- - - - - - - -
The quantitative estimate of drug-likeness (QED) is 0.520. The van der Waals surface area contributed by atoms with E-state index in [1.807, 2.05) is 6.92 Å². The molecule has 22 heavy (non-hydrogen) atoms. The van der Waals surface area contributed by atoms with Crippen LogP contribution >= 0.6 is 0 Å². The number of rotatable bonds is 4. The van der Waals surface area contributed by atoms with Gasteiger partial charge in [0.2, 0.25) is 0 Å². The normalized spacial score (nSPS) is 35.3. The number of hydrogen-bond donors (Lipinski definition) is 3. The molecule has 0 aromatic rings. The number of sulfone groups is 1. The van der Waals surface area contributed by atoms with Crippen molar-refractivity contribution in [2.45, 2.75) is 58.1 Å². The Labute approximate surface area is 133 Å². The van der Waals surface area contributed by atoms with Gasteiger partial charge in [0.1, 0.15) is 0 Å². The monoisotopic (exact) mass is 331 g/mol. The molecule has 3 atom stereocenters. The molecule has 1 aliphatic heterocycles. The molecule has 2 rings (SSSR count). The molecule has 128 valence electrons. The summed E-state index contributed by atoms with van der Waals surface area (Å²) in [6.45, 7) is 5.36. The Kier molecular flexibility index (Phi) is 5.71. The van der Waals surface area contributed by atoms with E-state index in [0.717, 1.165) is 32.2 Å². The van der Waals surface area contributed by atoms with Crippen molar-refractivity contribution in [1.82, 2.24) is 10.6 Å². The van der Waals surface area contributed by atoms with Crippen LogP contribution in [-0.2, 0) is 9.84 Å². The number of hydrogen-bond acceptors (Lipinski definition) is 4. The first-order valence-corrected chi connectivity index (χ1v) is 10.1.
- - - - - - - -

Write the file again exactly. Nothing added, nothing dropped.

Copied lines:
The quantitative estimate of drug-likeness (QED) is 0.520. The van der Waals surface area contributed by atoms with E-state index in [1.807, 2.05) is 6.92 Å². The molecule has 22 heavy (non-hydrogen) atoms. The van der Waals surface area contributed by atoms with Crippen LogP contribution >= 0.6 is 0 Å². The number of rotatable bonds is 4. The van der Waals surface area contributed by atoms with Gasteiger partial charge in [0.2, 0.25) is 0 Å². The normalized spacial score (nSPS) is 35.3. The number of hydrogen-bond donors (Lipinski definition) is 3. The molecule has 0 aromatic rings. The number of sulfone groups is 1. The van der Waals surface area contributed by atoms with Crippen molar-refractivity contribution in [2.45, 2.75) is 58.1 Å². The Labute approximate surface area is 133 Å². The van der Waals surface area contributed by atoms with Gasteiger partial charge in [0.1, 0.15) is 0 Å². The monoisotopic (exact) mass is 331 g/mol. The molecule has 3 atom stereocenters. The molecule has 1 aliphatic heterocycles. The molecule has 2 rings (SSSR count). The molecule has 128 valence electrons. The summed E-state index contributed by atoms with van der Waals surface area (Å²) in [6.45, 7) is 5.36. The Kier molecular flexibility index (Phi) is 5.71. The van der Waals surface area contributed by atoms with E-state index in [0.717, 1.165) is 32.2 Å². The van der Waals surface area contributed by atoms with Crippen molar-refractivity contribution in [1.82, 2.24) is 10.6 Å². The van der Waals surface area contributed by atoms with Crippen LogP contribution in [-0.2, 0) is 9.84 Å². The number of hydrogen-bond acceptors (Lipinski definition) is 4. The first-order valence-corrected chi connectivity index (χ1v) is 10.1.